Rock'n Roll Saxophone
GOTTAHOLD ON TO THIS FEELING:
| Rock & Roll Sheet Music|
|An Introduction To A Revolution|
ByNeil Sharpe and John Lull
Arevolution triggered by a saxophone solo!
Ithad never happened before. It may never happen again.
Untilthe late 1930's, writes jazz historian WhitneyBalliett, "It wasn't easy to be an aspiring saxophonist…There had beenfew choices…about which way to go." The sound of influential early"pre-jazz" players like "Rudy"Wiedoeft, who had helped to popularize the saxophone using a C-Melody, by the 1930's hadfallen out of popularfavor.
Then,ColemanHawkins, LesterYoung, and Charlie Parker appeared.
Hawkins"championed an enormous cordovan tone, improvising on chords, a foursquarerhythmic approach." Lester Young sailed in another direction, as he"championed nothing", his tone light with "causal long-held notes" andmelodic improvisation that matched the "new coolness of Billie Holiday and Teddy Wilson." Charlie Parker simply "exploded", passionately rippingthrough arpeggios with "avalanches of eighth notes."
In his wonderful book, "CollectedWorks- A Journal of Jazz", Whitney Balliett's fondest praise isreserved for Ben Webster (who was firsttaught by Lester Young's father) and his "enormous lyrical sound…an easy, embracingquality that touched you in a way that Hawkins and Young, for all their genius,rarely did."
Eachof these players would influence an upcoming generation of saxophonists who, in the1940's and 50's, forever changed the world of music. ColemanHawkins' approach helped to shape the tones of Lee Allen and Red Prysock,King Curtis and Illinois Jacquet pointed to the rhythmic sense of Lester Young,Joe Houston called Charlie Parker his main man, while Jimmy Forrestwas a great admirer of Ben Webster.
The bluesran through it all.
"Theblues didn't start in the North…but it started in the South and came out ofconditions of oppression and suffering, and it was due to the strength ofcharacter of the people that performed it and played it that it is what it istoday." -JoeLouisWalker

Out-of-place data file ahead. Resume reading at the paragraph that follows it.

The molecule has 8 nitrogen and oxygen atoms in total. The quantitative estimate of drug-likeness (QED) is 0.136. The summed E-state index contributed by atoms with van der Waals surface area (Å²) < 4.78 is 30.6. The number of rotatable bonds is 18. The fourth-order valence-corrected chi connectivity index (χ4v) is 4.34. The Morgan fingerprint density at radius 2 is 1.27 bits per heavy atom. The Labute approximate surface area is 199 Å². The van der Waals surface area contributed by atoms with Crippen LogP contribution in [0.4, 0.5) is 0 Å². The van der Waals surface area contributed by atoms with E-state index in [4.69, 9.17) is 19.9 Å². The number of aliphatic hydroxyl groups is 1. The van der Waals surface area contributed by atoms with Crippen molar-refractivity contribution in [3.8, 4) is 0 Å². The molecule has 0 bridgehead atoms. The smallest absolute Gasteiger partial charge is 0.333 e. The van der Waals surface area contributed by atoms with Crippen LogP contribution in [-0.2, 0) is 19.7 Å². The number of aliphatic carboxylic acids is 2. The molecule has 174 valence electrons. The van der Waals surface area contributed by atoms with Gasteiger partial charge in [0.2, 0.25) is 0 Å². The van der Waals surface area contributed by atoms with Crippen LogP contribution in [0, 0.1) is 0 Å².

Manyjazz saxophonists were, and are, great blues men, for example: JohnnyHodges, HankCrawford, StanleyTurrentine, GeneAmmons, Al Sears,David "Fathead" Newman, DexterGordon, CharlieParker, EddieCleanhead Vinson, and CannonballAdderley
Specialnote must be made of SidneyBechet, an important pioneer in jazzsaxophone, who was described by Duke Ellington as "the very epitome ofjazz". Bechet's blues drenchedsound, on songs like "Blue Horizon", was aseminal influence on many players including Johnny Hodges.
Bluesstyles have evolved over the years with the standard 12-bar blues extending backto the early 20th century. Asmusicians traveled about after World War II and the 1950's, the blues took on a more regionalcharacter, moving away from the traditional acoustic roots epitomized by playerslike RobertJohnson and SonHouse. Texas bluesbecame largely horn-based. In Chicago, the bluesbecame "urbanized", and dramatically increased its popularity, as artists like MuddyWaters incorporated electric guitars and harmonica.
Destiny,however, had reserved a special place for the revolutionary swingand jump blues (EastCoast) sax styles.
May26, 1942 was the turning point.
Duringa recording session for Decca records, tenor sax player IllinoisJacquet stepped forward and ignited a spark that would fuel a revolution,with his seminal 64 bar, wailingsolo on LionelHampton's Flying Home. While that solo lit the fuse, it wasIllinois Jacquet's "incredible, screaming" performance at the "JazzAt The Philharmonic Concert"http://www.lionelhampton.nl/jatp.html in 1944 -especially "Blues Part II"-[this link to the Lionel Hamptonwebsite includes sound clips from the concert; scroll down about a third of thepage] that creatively set afire abreakthrough generation of saxophonists who helped to invent a surging,gritty, raucous, sax driven music that came to be called"Rock n' Roll."
Swing blues artists like LouisJordan (a critical inspiration for SonnyRollins and many others) swept the charts with songs like "Caledonia" and "Choo ChooCh Boogie". In 1947, WynonieHarris' smash hit "Good Rockin' Tonight" (featuring HalSinger on tenor), triggered the "rocking" sound in blues (featuringhandclapping to give it a "rockin" rhythm, a long time feature of gospelmusic), and is now widely credited as the cornerstone of the birth of Rock n'Roll. Tenor sax man WildBill Moore followed with the hit singles "We're Gonna Rock" and"Rock and Roll", ArnettCobb earned the title the "Wild Man of the Tenor Sax" with singleslike "Dutch Kitchen Bounce", and flamboyant, jump blues saxplayers Big Jay McNeely and "Mighty" Joe Houston, lay on their backs, under blistering strobe lights, and drove rapturous audiences into"frenzy" and "delirium", with explosive, honking, screaming solos.
"To me there is no such thing as black music or white music. If you put the notes onthe paper, what do you get out of a musical note? You get black and you getwhite. So together, black and white musicians make the greatest music that theworld, that the whole world has ever known- and that's the blues. Blues wasborn black, but not now. Blues belongs to the world! Blues music is a part ofeveryone now. It's a part of your soul. When you learn and find out what musicis all about, then it's one of those kind of things that dig deep down withinyou if you've got anything at all. What we call the blues, it's thefoundation of all the rest of the music."-RufusThomas
Rock'n Roll Saxophone - Intro - Part Two